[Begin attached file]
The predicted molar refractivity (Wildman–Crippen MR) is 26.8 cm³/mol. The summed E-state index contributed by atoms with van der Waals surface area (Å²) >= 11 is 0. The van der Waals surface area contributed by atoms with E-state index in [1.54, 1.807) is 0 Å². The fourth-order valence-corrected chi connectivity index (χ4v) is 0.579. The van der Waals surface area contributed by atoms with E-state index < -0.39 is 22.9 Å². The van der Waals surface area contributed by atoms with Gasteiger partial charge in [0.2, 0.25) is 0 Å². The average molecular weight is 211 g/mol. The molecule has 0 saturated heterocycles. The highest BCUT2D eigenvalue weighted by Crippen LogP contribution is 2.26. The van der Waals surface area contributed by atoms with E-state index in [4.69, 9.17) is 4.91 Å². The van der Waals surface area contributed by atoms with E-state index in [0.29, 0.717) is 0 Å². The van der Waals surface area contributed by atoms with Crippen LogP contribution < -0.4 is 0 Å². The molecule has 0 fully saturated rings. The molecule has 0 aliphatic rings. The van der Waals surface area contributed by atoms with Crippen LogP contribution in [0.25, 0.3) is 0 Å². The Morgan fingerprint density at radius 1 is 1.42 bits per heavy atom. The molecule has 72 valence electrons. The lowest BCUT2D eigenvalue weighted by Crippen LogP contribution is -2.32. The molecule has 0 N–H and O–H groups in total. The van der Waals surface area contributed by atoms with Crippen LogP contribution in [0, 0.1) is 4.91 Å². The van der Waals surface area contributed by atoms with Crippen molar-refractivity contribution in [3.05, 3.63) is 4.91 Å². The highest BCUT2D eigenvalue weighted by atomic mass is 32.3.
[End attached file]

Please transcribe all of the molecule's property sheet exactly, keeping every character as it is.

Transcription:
The predicted molar refractivity (Wildman–Crippen MR) is 26.8 cm³/mol. The summed E-state index contributed by atoms with van der Waals surface area (Å²) >= 11 is 0. The van der Waals surface area contributed by atoms with E-state index in [1.54, 1.807) is 0 Å². The fourth-order valence-corrected chi connectivity index (χ4v) is 0.579. The van der Waals surface area contributed by atoms with E-state index < -0.39 is 22.9 Å². The van der Waals surface area contributed by atoms with Gasteiger partial charge in [0.2, 0.25) is 0 Å². The average molecular weight is 211 g/mol. The molecule has 0 saturated heterocycles. The highest BCUT2D eigenvalue weighted by Crippen LogP contribution is 2.26. The van der Waals surface area contributed by atoms with E-state index in [4.69, 9.17) is 4.91 Å². The van der Waals surface area contributed by atoms with E-state index in [0.29, 0.717) is 0 Å². The van der Waals surface area contributed by atoms with Crippen LogP contribution < -0.4 is 0 Å². The molecule has 0 fully saturated rings. The molecule has 0 aliphatic rings. The van der Waals surface area contributed by atoms with Crippen LogP contribution in [0.25, 0.3) is 0 Å². The Morgan fingerprint density at radius 1 is 1.42 bits per heavy atom. The molecule has 72 valence electrons. The lowest BCUT2D eigenvalue weighted by Crippen LogP contribution is -2.32. The molecule has 0 N–H and O–H groups in total. The van der Waals surface area contributed by atoms with Crippen LogP contribution in [0, 0.1) is 4.91 Å². The van der Waals surface area contributed by atoms with Crippen molar-refractivity contribution in [3.05, 3.63) is 4.91 Å². The highest BCUT2D eigenvalue weighted by atomic mass is 32.3.